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Merck: Vioxx pulled when risk was seen
Drugmaker's chairman and CEO defends decision to wait until it received clinical trial information.
November 16, 2004: 12:08 PM EST

NEW YORK (CNN) - The chairman of pharmaceutical heavyweight Merck said Tuesday its arthritis drug Vioxx was pulled from the market at the earliest indication of problems.

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What did pharmaceutical giant Merck know about the heart risks of Vioxx and when did they know it? Merck chairman, president and CEO, Raymond Gilmartin answers these questions.

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Raymond Gilmartin's comments came just two days before a scheduled hearing before the Senate Finance Committee on the safety problems with Vioxx. Gilmartin and top officials of the Food and Drug Administration are expected to testify.

"The first time we had a confirmed risk of Vioxx against placebo was the first time we got a call from the outside investigator on September 23rd, where the safety monitoring board had seen a higher risk of cardiovascular events that had developed beginning after 18 months and they recommended we end the clinical trial," Gilmartin told CNN's American Morning.

"After we looked at the data, within less than a week, we withdrew the drug voluntarily."

Vioxx was pulled from the market Sept. 30. In a statement, Merck (up $0.59 to $27.68, Research) said its decision was based on an ongoing colon cancer clinical trial that showed the drug raised the risk of cardiovascular complications in patients who have been taking the drug beginning after 18 months of the cancer treatment.

But leading cardiologist Dr. Eric Topol, in a commentary published in the New England Journal of Medicine Oct. 6, said Merck failed to act on earlier warning signs about its drug, resulting in possibly tens of thousands of people suffering heart attacks or strokes.

Topol also blamed the FDA for not mandating more trials.

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"Neither of the two major forces in this 5-and-a-half-year affair -- neither Merck nor the FDA -- fulfilled its responsibilities to the public," said the cardiologist with the Cleveland Clinic.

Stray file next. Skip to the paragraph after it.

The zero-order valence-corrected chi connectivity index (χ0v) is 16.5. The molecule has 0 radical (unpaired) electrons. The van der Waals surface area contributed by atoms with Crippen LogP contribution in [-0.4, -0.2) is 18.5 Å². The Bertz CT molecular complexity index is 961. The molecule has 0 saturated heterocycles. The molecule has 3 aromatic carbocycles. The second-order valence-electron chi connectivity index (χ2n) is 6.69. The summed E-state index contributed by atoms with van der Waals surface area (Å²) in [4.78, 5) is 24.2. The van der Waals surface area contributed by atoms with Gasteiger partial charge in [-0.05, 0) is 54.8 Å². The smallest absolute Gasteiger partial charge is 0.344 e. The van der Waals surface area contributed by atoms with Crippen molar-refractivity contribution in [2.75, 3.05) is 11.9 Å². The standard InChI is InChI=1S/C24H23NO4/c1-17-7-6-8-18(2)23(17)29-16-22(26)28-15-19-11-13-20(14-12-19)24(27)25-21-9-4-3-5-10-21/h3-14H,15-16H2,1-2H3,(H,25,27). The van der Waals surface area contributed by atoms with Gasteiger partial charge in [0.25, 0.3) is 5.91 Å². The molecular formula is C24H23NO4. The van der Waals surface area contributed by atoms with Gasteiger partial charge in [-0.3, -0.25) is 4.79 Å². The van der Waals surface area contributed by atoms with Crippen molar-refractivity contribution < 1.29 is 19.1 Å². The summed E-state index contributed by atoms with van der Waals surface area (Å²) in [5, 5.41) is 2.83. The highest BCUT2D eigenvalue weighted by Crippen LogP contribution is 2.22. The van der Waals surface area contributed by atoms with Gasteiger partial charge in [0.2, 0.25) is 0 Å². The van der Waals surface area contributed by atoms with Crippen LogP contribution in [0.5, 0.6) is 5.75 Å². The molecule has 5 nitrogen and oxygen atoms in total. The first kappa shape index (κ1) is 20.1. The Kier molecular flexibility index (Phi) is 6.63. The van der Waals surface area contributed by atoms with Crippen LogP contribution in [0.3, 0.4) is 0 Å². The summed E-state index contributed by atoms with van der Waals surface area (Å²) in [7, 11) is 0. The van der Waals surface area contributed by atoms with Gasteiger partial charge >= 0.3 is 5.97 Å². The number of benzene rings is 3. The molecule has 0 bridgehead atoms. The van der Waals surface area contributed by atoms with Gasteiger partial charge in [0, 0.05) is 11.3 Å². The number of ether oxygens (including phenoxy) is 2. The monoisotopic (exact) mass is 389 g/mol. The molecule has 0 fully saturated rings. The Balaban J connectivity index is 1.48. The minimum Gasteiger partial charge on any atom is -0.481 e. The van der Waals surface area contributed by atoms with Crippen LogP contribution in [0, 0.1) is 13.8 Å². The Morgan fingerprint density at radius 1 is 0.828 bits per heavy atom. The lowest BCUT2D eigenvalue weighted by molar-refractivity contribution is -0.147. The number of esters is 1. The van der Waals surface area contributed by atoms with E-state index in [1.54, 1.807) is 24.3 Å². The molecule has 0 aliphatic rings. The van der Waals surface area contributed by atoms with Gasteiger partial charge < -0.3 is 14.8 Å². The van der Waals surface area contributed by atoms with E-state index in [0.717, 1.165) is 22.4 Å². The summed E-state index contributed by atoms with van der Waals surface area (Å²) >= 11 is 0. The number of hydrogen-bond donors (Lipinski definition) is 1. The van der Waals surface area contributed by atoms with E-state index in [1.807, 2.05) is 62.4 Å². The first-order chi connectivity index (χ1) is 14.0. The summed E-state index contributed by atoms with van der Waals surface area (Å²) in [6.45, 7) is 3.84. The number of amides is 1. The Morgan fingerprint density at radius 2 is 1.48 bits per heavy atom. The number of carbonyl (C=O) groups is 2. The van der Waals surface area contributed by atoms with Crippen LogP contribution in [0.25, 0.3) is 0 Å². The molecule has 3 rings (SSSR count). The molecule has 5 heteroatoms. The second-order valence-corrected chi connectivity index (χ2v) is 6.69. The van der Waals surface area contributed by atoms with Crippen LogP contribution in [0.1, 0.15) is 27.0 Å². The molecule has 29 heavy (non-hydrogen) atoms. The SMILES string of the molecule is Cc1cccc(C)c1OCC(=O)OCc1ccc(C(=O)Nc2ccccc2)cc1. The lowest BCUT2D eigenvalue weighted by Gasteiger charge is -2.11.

The drug was approved on the basis of a trial involving 8,076 patients that showed it caused fewer stomach ulcers than naproxen, another anti-arthritis drug.

But it took 1-1/2 years before details of the trial -- which showed an increase in strokes and heart attacks among patients who took the drug -- were published, Topol said.

And it was not until 2001 that the FDA Arthritis Advisory Committee discussed the drug's potential cardiovascular risks, he said.

Topol said he and his colleagues published an analysis of the data on Vioxx in August 2001 and concluded that a trial to assess cardiovascular impact of the drug was necessary.

He said such a trial should have been conducted in patients who already had coronary artery disease and arthritis requiring medication because complications would have been seen earliest in such patients.

Answering critics

Responding to Topol's commentary, Merck said in a statement that his article was "flawed in many respects," and that the company promptly disclosed adverse results to the FDA.

Gilmartin said Merck's randomized, clinical trial -- which began enrolling patients in February of 2000 -- was designed specifically to determine whether there was an increased risk of cardiovascular events in people taking the drug.

It took nearly a year, the chairman said, to enroll the 28,000 patients in the study.

"Remarkably, for the first 18 months there was no difference so it was consistent with all our other data and at 18 months the risk started to build and we saw the data, we withdrew the drug," said Gilmartin, who is also Merck's president and CEO.

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"I think it's important to keep in perspective here that the risk began only after 18 months of continuous use. .... The risk for any one individual for heart attack or stroke was very small, and heart attacks and strokes occur generally throughout the population for a variety of risk factors," he added. "Because someone is taking Vioxx doesn't mean Vioxx caused that event."

Merck launched Vioxx in the United States in 1999 and it has been marketed in more than 80 countries. The drug's worldwide sales last in 2003 were $2.5 billion.

Gilmartin refused to speculate how the company would handle the more than 400 lawsuits already filed against it related to the drug.

"The thing to keep in mind is that Merck is very financially strong. We have a very conservative balance sheet, we have strong cash flows, strong franchises in terms of ... other products that will continue to show strength in the marketplace," he said.  Top of page

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